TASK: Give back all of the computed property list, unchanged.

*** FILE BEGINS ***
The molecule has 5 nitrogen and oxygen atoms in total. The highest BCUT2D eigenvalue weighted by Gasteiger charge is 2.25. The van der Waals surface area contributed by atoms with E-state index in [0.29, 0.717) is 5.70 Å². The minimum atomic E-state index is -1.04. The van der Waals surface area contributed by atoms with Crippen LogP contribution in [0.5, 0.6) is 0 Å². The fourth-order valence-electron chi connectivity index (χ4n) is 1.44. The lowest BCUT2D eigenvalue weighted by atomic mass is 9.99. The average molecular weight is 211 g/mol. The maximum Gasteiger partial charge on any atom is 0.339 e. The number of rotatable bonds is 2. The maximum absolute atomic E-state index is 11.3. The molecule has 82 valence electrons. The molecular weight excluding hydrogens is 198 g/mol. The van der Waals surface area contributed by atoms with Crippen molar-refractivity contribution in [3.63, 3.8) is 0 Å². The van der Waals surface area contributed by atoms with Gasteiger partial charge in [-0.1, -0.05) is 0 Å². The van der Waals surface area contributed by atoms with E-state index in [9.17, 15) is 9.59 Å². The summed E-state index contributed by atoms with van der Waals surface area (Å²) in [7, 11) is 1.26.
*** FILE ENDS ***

The molecule has 5 nitrogen and oxygen atoms in total. The highest BCUT2D eigenvalue weighted by Gasteiger charge is 2.25. The van der Waals surface area contributed by atoms with E-state index in [0.29, 0.717) is 5.70 Å². The minimum atomic E-state index is -1.04. The van der Waals surface area contributed by atoms with Crippen LogP contribution in [0.5, 0.6) is 0 Å². The fourth-order valence-electron chi connectivity index (χ4n) is 1.44. The lowest BCUT2D eigenvalue weighted by atomic mass is 9.99. The average molecular weight is 211 g/mol. The maximum Gasteiger partial charge on any atom is 0.339 e. The number of rotatable bonds is 2. The maximum absolute atomic E-state index is 11.3. The molecule has 82 valence electrons. The molecular weight excluding hydrogens is 198 g/mol. The van der Waals surface area contributed by atoms with Crippen molar-refractivity contribution in [3.63, 3.8) is 0 Å². The van der Waals surface area contributed by atoms with Gasteiger partial charge in [-0.1, -0.05) is 0 Å². The van der Waals surface area contributed by atoms with E-state index in [9.17, 15) is 9.59 Å². The summed E-state index contributed by atoms with van der Waals surface area (Å²) in [7, 11) is 1.26.